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MOSAIC: A satellite constellation to enable groundbreaking mars climate system science and prepare for human exploration

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posted on 2024-02-06, 13:35 authored by RJ Lillis, D Mitchell, L Montabone, N Heavens, T Harrison, C Stuurman, S Guzewich, S England, P Withers, M Chaffin, S Curry, C Ao, S Matousek, N Barba, R Woolley, I Smith, GR Osinski, A Kleinböhl, L Tamppari, M Mischna, D Kass, M Smith, M Wolff, M Kahre, A Spiga, F Forget, B Cantor, J Deighan, A Brecht, S Bougher, CM Fowler, D Andrews, M Patzold, K Peter, S Tellmann, M Lester, B Sánchez-Cano, J Luhmann, F Leblanc, J Halekas, D Brain, X Fang, J Espley, H Opgenoorth, O Vaisberg, D Hinson, S Asmar, J Vander Hook, O Karatekin, A Barjatya, A Tripathi

The Martian climate system has been revealed to rival the complexity of Earth's. Over the last 20 yr, a fragmented and incomplete picture has emerged of its structure and variability; we remain largely ignorant of many of the physical processes driving matter and energy flow between and within Mars' diverse climate domains. Mars Orbiters for Surface, Atmosphere, and Ionosphere Connections (MOSAIC) is a constellation of ten platforms focused on understanding these climate connections, with orbits and instruments tailored to observe the Martian climate system from three complementary perspectives. First, low-circular near-polar Sun-synchronous orbits (a large mothership and three smallsats spaced in local time) enable vertical profiling of wind, aerosols, water, and temperature, as well as mapping of surface and subsurface ice. Second, elliptical orbits sampling all of Mars' plasma regions enable multipoint measurements necessary to understand mass/energy transport and ion-driven escape, also enabling, with the polar orbiters, dense radio occultation coverage. Last, longitudinally spaced areostationary orbits enable synoptic views of the lower atmosphere necessary to understand global and mesoscale dynamics, global views of the hydrogen and oxygen exospheres, and upstream measurements of space weather conditions. MOSAIC will characterize climate system variability diurnally and seasonally, on meso-, regional, and global scales, targeting the shallow subsurface all the way out to the solar wind, making many first-of-their-kind measurements. Importantly, these measurements will also prepare for human exploration and habitation of Mars by providing water resource prospecting, operational forecasting of dust and radiation hazards, and ionospheric communication/positioning disruptions.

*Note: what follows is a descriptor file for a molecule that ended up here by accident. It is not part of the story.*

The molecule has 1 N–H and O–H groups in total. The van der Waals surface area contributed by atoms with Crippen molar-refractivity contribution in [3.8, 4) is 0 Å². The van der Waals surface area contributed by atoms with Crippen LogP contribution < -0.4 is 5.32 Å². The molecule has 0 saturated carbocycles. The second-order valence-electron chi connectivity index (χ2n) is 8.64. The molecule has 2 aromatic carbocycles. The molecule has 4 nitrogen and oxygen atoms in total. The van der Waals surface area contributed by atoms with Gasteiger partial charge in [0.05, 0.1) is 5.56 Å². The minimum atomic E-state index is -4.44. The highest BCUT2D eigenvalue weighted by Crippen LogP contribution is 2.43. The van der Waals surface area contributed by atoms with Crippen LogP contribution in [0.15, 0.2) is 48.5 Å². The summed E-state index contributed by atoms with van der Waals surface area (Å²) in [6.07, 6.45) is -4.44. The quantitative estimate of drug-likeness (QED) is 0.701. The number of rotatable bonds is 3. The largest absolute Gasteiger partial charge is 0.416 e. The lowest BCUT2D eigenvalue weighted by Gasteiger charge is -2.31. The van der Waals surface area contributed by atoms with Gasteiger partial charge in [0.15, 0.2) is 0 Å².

History

Author affiliation

School of Physics & Astronomy, University of Leicester

Version

  • VoR (Version of Record)

Published in

Planetary Science Journal

Volume

2

Issue

5

Pagination

211 - 211

Publisher

American Astronomical Society

eissn

2632-3338

Copyright date

2021

Available date

2024-02-06

Language

en

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